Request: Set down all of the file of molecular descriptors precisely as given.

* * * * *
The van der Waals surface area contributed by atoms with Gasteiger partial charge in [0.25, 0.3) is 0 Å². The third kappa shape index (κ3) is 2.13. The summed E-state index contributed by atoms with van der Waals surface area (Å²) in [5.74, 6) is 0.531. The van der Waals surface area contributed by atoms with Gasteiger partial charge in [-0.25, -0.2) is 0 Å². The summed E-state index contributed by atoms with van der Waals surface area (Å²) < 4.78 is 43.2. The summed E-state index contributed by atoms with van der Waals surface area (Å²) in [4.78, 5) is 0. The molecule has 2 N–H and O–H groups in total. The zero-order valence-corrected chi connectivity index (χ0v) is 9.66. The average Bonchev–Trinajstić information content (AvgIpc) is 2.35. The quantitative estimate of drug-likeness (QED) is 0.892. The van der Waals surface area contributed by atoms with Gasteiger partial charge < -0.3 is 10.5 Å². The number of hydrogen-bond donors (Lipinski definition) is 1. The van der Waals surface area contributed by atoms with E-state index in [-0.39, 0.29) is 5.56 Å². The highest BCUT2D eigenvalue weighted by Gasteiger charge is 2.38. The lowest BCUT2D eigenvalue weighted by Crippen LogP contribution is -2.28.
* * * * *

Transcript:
The van der Waals surface area contributed by atoms with Gasteiger partial charge in [0.25, 0.3) is 0 Å². The third kappa shape index (κ3) is 2.13. The summed E-state index contributed by atoms with van der Waals surface area (Å²) in [5.74, 6) is 0.531. The van der Waals surface area contributed by atoms with Gasteiger partial charge in [-0.25, -0.2) is 0 Å². The summed E-state index contributed by atoms with van der Waals surface area (Å²) < 4.78 is 43.2. The summed E-state index contributed by atoms with van der Waals surface area (Å²) in [4.78, 5) is 0. The molecule has 2 N–H and O–H groups in total. The zero-order valence-corrected chi connectivity index (χ0v) is 9.66. The average Bonchev–Trinajstić information content (AvgIpc) is 2.35. The quantitative estimate of drug-likeness (QED) is 0.892. The van der Waals surface area contributed by atoms with Gasteiger partial charge < -0.3 is 10.5 Å². The number of hydrogen-bond donors (Lipinski definition) is 1. The van der Waals surface area contributed by atoms with E-state index in [-0.39, 0.29) is 5.56 Å². The highest BCUT2D eigenvalue weighted by Gasteiger charge is 2.38. The lowest BCUT2D eigenvalue weighted by Crippen LogP contribution is -2.28.